Scott Davis reports on Disney’s Iger Helping the Oakland Raiders In Los Angeles

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Part II: More on Iger the NFL, the Raiders, and Chargers in Los Angeles…

Continued…Iger shared information a number of related topics including his participation and his ideas specific to how to league should return to the country’s 2nd largest big city market.

Here’s a brief from Iger on exactly why it was that he decided to get more deeply involved with a team or teams moving to LA: “I think it would be great for the community to have an NFL team. It’s high time that we have that. I really was interested in the civic side of this. But I’ve also thought about my life post-Disney and how I would spend my time and my energy. The opportunity to be involved with either an NFL team, or in this case two NFL teams and a stadium project, and using my experience that I’ve obviously gained from Disney over these years to successfully move two teams here, I thought that would be a great next step for me.” Long story short Disney’s is in LA and it would be possibly mutually beneficial for the NFL to be there as well.

Iger was asked what it is that he delivers by being involved in this situation: “When you run the Walt Disney Co., you gain a fair amount of experience in customer-facing businesses, particularly in site-based entertainment. I have a lot of experience in marketing, a lot of experience in selling, particularly tickets to site-based entertainment or movies or whatever. “I have tremendous brand experience. What I do a lot for Disney is manage the great brands of this company, whether it’s Disney, ESPN, ABC, Pixar, Marvel, ‘Star Wars.’ And I’m very engaged in technology and its impact on the consumer, either what experience you deliver for them or how to market and sell to them.”

When pressed on the Carson project specifically: “There’s a tremendous amount of support for Carson. What I’m trying to do is articulate not just the vision for the project itself but the values of Carson and the specific value of two teams moving at once as well as the value of the project itself and the location.”

Iger was the asked about the relevance or importance of Orange County California: “Orange County is a big, important market, and a football market too, particularly for the Chargers. So I think Carson is really well located to attract people both from L.A .County and Orange County and even possibly north San Diego County, particularly on a Sunday, when traffic is less of an issue.”

He went on to speak his thoughts on defines as “repositioning” the brand of the Oakland Raiders: “I think it’s incumbent upon us to make sure it doesn’t scare people away, in how you portray yourself, how you present yourself to the public is one way to do that. And I think with a large new stadium where you have the ability to attract a real diverse fan base, diverse geographically, diverse ethnically and diverse from an age perspective, I think you have a shot at doing that.”

Careful Mr. Iger, that could be taken as a shot at the current fan base that fills the stadium in Alameda county.

Iger went for the safe neutral answer when asked about which NFL he prefers to see in the Los Angeles marketplace: “I’m a big believer in theatricality, so if you’re going to bring the NFL back to a market this big, this important, then do it big. And two is much bigger than one and I really think it would create such a level of excitement and interest in the NFL in Los Angeles that it would do a world of good not just to the league but the teams.”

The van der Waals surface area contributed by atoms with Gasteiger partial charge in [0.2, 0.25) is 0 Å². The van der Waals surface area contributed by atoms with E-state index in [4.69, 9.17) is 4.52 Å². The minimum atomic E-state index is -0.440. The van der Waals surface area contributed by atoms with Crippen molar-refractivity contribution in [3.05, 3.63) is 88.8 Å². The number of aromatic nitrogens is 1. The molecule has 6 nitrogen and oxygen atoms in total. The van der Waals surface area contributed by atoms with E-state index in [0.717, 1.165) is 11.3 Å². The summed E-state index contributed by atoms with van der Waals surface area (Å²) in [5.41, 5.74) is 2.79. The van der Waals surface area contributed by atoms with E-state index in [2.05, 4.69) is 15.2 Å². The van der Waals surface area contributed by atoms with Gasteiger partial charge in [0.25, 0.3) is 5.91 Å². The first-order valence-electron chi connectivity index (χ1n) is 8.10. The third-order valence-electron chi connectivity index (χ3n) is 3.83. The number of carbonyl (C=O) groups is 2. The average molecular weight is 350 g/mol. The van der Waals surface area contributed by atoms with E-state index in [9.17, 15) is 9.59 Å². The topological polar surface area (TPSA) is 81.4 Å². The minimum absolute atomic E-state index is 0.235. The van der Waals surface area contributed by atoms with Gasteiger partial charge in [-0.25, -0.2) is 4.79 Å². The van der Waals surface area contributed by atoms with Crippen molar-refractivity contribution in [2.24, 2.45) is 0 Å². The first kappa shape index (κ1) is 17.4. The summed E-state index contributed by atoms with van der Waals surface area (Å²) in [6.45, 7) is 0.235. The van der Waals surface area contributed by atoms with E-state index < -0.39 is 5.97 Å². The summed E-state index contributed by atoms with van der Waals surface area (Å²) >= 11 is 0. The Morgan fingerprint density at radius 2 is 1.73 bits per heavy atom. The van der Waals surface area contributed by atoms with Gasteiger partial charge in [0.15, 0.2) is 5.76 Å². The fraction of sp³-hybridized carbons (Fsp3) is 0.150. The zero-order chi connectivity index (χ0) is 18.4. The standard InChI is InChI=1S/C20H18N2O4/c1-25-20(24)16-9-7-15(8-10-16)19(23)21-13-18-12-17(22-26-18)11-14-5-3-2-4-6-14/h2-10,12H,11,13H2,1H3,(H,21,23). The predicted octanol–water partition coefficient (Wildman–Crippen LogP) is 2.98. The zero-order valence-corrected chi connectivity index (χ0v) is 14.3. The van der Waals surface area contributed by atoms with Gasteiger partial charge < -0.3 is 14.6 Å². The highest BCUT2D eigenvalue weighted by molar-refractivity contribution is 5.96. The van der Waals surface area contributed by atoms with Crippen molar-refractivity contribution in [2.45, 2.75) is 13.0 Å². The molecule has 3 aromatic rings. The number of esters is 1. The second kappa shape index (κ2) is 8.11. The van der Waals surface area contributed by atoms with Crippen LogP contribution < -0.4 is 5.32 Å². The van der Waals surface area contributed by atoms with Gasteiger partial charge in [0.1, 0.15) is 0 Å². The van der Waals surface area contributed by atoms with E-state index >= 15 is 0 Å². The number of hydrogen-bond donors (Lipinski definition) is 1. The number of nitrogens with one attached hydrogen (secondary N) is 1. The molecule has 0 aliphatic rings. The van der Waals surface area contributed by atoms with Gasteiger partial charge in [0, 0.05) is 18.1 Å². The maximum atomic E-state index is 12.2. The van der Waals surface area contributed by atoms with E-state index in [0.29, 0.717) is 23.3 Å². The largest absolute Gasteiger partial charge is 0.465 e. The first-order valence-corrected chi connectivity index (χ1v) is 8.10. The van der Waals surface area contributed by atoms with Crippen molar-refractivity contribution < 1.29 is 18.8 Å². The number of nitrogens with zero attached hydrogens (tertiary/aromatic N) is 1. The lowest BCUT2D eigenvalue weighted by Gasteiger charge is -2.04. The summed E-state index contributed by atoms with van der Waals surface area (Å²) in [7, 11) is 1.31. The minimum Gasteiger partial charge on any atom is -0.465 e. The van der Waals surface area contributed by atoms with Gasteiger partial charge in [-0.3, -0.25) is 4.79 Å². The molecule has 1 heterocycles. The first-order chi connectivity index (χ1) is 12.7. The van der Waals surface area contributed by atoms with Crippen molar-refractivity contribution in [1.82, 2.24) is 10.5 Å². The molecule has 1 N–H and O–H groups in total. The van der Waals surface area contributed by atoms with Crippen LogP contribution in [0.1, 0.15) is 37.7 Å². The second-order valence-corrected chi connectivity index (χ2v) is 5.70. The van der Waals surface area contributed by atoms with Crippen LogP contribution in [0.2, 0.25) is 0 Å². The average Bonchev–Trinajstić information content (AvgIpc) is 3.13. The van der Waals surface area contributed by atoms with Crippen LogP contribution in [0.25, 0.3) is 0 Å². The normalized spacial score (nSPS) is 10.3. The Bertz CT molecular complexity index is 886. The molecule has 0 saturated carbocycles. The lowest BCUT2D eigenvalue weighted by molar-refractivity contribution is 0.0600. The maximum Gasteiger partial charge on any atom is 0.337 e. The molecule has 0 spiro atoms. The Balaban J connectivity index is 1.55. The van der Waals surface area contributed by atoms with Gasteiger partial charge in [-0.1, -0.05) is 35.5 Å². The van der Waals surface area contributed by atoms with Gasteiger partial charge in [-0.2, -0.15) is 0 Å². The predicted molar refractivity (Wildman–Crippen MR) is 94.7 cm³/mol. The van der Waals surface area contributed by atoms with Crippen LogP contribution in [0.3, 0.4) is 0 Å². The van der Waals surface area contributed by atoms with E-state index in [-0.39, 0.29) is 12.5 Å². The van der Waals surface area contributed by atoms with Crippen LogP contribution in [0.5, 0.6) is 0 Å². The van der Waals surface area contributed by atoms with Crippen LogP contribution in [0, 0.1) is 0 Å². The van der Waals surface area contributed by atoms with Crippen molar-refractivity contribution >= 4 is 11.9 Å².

Perhaps the biggest question other than which teams may make the move is “when”: “I am gaining more and more confidence that the league … believes it is time to move a team or teams to L.A. I feel that they now hear the footsteps, to use a football analogy, and that the league believes it’s good for them to do it now. They’ve debated it and considered it for a long time, and now it’s time.”

Scott Davis reports on Disney’s Iger Helping the Oakland Raiders In Los Angeles

Scott Davis former NFL Raider Has More On The Oakland Raiders Moving Back To The L.A. Market

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Not much time is left in 2015 for the NFL‘s  to get a NFL franchise to return to the LA market. At least not for the 2016 season. Enter once more  the Disney Chairman and Chief Executive Robert Iger who is doubling down on his determination to bring the San Diego Chargers and Oakland Raiders Los Angeles.

Iger is not shy about making his efforts and feelings known. “I’ve been selling hard,” Iger said Thursday as he shared his first public statements on the matter. For those not aware the Chargers and Raiders publicized his in November he was involved in an effort to move the two NFL teams to a new- not yet built stadium- in Carson California.

It is an interesting situation to be sure. Iger, who has 2 years left on his contract with Disney, has emphatically agreed to step in and spearhead the NFL efforts if in fact the League owners select Carson instead of the Inglewood stadium proposal sought by St. Louis Rams owner Stan Kroenke. Part of an Iger-NFL deal stipulates he would only take$1 in salary in such a partnership but would receive an ownership stake in the Chargers and Raiders. Very interesting indeed.

Apparently Iger is a longtime NFL fanatic and has stated he had been a Packer fan since a he was a young boy. And if anyone were to question his love for the Green Bay Packer he’ll just point to the bust of Hall of Fame coach Vince Lombardi he has just outside his Disney headquarters office.

Iger was available to multiple media outlets past Thursday where Disney has its Burbank, California Headquarters. He gave a 30 minute interview with print reporters. Iger stated he was originally approached by the Carolina Panthers owner Jerry Richardson, while meeting with him in L.A. this past summer.